You have reached your limit of free articles this month.

Enjoy unlimited access to SpringfieldNewsSun.com

Starting at just 99¢ for 8 weeks.

GREAT REASONS TO SUBSCRIBE TODAY!

  • IN-DEPTH REPORTING
  • INTERACTIVE STORYTELLING
  • NEW TOPICS & COVERAGE
  • ePAPER
X

You have read of premium articles.

Get unlimited access to all of our breaking news, in-depth coverage and interactive features. Starting at just 99c for 8 weeks.

X

Welcome to SpringfieldNewsSun.com

Your source for Clark and Champaign counties’ hometown news. All readers have free access to a limited number of stories every month.

If you are a News-Sun subscriber, please take a moment to login for unlimited access.

Craft beer, wine popularity spark new strategy for retail sales


Craft beer and wine are becoming an increasingly important part of grocery store sales, prompting several competitors in this region to expand their selections and develop new strategies to attract thirsty shoppers.

“Grocery stores are seeing the surge in demand for craft beer — it’s a growing segment,” said Mary MacDonald, executive director of the Ohio Craft Brewers Association. Ohio now has 93 breweries, up from 58 in 2012, with as many as 30 more in the works, MacDonald said. And nationwide, craft beer sales rose 7.8 percent in volume and 14.3 percent in dollar sales in 2013 over the previous year.

Grocery stores have, indeed, taken notice — and action. Here are a few examples:

• Dorothy Lane Market introduced craft beer on draft to two of its three stores — Springboro and Washington Twp. — allowing customers to order a glass of beer for consumption in the store, or to have a glass container filled with draft beer that can be sealed for customers to take home.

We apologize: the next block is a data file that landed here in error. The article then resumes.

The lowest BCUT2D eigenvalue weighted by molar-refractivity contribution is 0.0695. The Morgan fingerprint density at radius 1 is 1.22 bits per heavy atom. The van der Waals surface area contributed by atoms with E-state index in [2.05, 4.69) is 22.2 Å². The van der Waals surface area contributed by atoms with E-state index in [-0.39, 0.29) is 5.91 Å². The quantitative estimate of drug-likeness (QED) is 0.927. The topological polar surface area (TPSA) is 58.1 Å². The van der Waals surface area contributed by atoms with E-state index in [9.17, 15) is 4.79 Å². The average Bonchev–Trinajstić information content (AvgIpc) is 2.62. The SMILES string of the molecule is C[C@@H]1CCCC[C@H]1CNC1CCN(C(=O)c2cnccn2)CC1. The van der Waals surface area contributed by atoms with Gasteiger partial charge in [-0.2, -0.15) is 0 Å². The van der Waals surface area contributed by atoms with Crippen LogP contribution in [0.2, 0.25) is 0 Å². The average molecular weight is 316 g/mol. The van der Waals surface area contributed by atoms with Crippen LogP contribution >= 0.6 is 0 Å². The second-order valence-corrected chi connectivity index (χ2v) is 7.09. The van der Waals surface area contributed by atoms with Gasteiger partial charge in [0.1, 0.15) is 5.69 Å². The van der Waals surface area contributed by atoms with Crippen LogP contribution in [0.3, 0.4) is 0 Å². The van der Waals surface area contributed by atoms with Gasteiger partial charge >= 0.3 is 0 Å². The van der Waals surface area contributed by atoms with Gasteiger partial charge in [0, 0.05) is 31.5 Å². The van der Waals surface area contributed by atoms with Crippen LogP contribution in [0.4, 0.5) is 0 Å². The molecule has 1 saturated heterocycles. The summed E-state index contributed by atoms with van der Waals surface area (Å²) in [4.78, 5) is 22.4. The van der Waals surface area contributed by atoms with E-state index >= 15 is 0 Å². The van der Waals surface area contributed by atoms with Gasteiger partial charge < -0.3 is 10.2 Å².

And within the next few months, DLM plans to double the number of taps from four to eight at both stores, and will also add eight craft beer taps as part of an upcoming remodel of its Oakwood store, according to Todd Templin, who oversees the beer and wine departments at all three DLM stores.

• Jungle Jim’s Fairfield store a month ago greatly expanded its craft-beer selection, adding hundreds of new beers and a few thousand feet more shelf space devoted to beer, according to Ed Vinson, beer and wine operations manager for Jungle Jim’s.

The store already had installed 16 craft-beer taps last year, and has its own “growler” (resealable 64-ounce glass containers) refill program. Every Friday, Jungle Jim’s invites a representative from the growing number of southwest Ohio breweries to lead a drop-in informal tasting. Since the expansion a month ago, “We’re up 25 percent in beer sales — and for us, that’s huge,” Vinson said.

• Kroger two months ago expanded the hours of operation from 18 hours a week to 40 at the wine bar at its $15 million, 97,000-square-foot Austin Landing store. Now, glasses of wine, as well as bottled craft beers, are available for shoppers seven days a week. A wine-and-food pairing event scheduled for this Tuesday night sold out more than two weeks in advance.

Company officials are closely watching the surge in interest in the wine bar’s beer tastings and wine-and-food events. “It boils down to what our customers want,” Kroger spokeswoman Rachael Betzler said. The Cincinnati-based grocery chain assembles focus groups prior to opening or remodeling stores, “and we try to accommodate requests,” Betzler said. The chain’s larger stores that have on-site chefs offer the opportunity for wine-and-food pairing events, she said.

The timing is right for existing grocery stores to raise their game. The already-robust grocery-store competition in southern Montgomery County and northern Warren County — which includes multiple Kroger and Meijer stores, the three Dorothy Lane Market stores, Sam’s Club, Earth Fare and Trader Joe’s, among others — will soon include the Dayton area’s first Whole Foods store as well as a proposed Costco store. And all those stores sell, or will sell, beer and wine, as do multiple wine bars and wine-and-beer shops in the region.